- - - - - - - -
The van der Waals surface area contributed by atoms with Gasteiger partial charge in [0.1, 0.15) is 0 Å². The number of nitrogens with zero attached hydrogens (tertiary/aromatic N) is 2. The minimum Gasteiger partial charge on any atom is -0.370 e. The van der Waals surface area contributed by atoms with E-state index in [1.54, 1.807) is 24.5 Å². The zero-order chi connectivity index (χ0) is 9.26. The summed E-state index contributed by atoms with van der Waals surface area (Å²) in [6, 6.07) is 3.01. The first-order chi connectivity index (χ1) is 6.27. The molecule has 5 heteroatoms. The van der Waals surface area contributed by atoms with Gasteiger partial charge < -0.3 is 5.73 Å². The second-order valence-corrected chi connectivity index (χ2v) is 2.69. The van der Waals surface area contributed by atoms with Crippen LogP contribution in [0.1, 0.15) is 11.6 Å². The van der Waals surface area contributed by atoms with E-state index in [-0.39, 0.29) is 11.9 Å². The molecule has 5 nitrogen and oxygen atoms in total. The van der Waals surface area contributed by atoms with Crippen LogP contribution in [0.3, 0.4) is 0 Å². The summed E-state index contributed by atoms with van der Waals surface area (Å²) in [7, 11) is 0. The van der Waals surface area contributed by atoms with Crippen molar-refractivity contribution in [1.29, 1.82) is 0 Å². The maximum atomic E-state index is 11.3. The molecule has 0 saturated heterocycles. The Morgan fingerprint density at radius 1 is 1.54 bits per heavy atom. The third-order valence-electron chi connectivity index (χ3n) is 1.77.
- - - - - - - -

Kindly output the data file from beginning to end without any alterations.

The van der Waals surface area contributed by atoms with Gasteiger partial charge in [0.1, 0.15) is 0 Å². The number of nitrogens with zero attached hydrogens (tertiary/aromatic N) is 2. The minimum Gasteiger partial charge on any atom is -0.370 e. The van der Waals surface area contributed by atoms with E-state index in [1.54, 1.807) is 24.5 Å². The zero-order chi connectivity index (χ0) is 9.26. The summed E-state index contributed by atoms with van der Waals surface area (Å²) in [6, 6.07) is 3.01. The first-order chi connectivity index (χ1) is 6.27. The molecule has 5 heteroatoms. The van der Waals surface area contributed by atoms with Gasteiger partial charge < -0.3 is 5.73 Å². The second-order valence-corrected chi connectivity index (χ2v) is 2.69. The van der Waals surface area contributed by atoms with Crippen LogP contribution in [0.1, 0.15) is 11.6 Å². The van der Waals surface area contributed by atoms with E-state index in [-0.39, 0.29) is 11.9 Å². The molecule has 5 nitrogen and oxygen atoms in total. The van der Waals surface area contributed by atoms with Crippen LogP contribution in [0.3, 0.4) is 0 Å². The summed E-state index contributed by atoms with van der Waals surface area (Å²) in [7, 11) is 0. The van der Waals surface area contributed by atoms with Crippen molar-refractivity contribution in [1.29, 1.82) is 0 Å². The maximum atomic E-state index is 11.3. The molecule has 0 saturated heterocycles. The Morgan fingerprint density at radius 1 is 1.54 bits per heavy atom. The third-order valence-electron chi connectivity index (χ3n) is 1.77.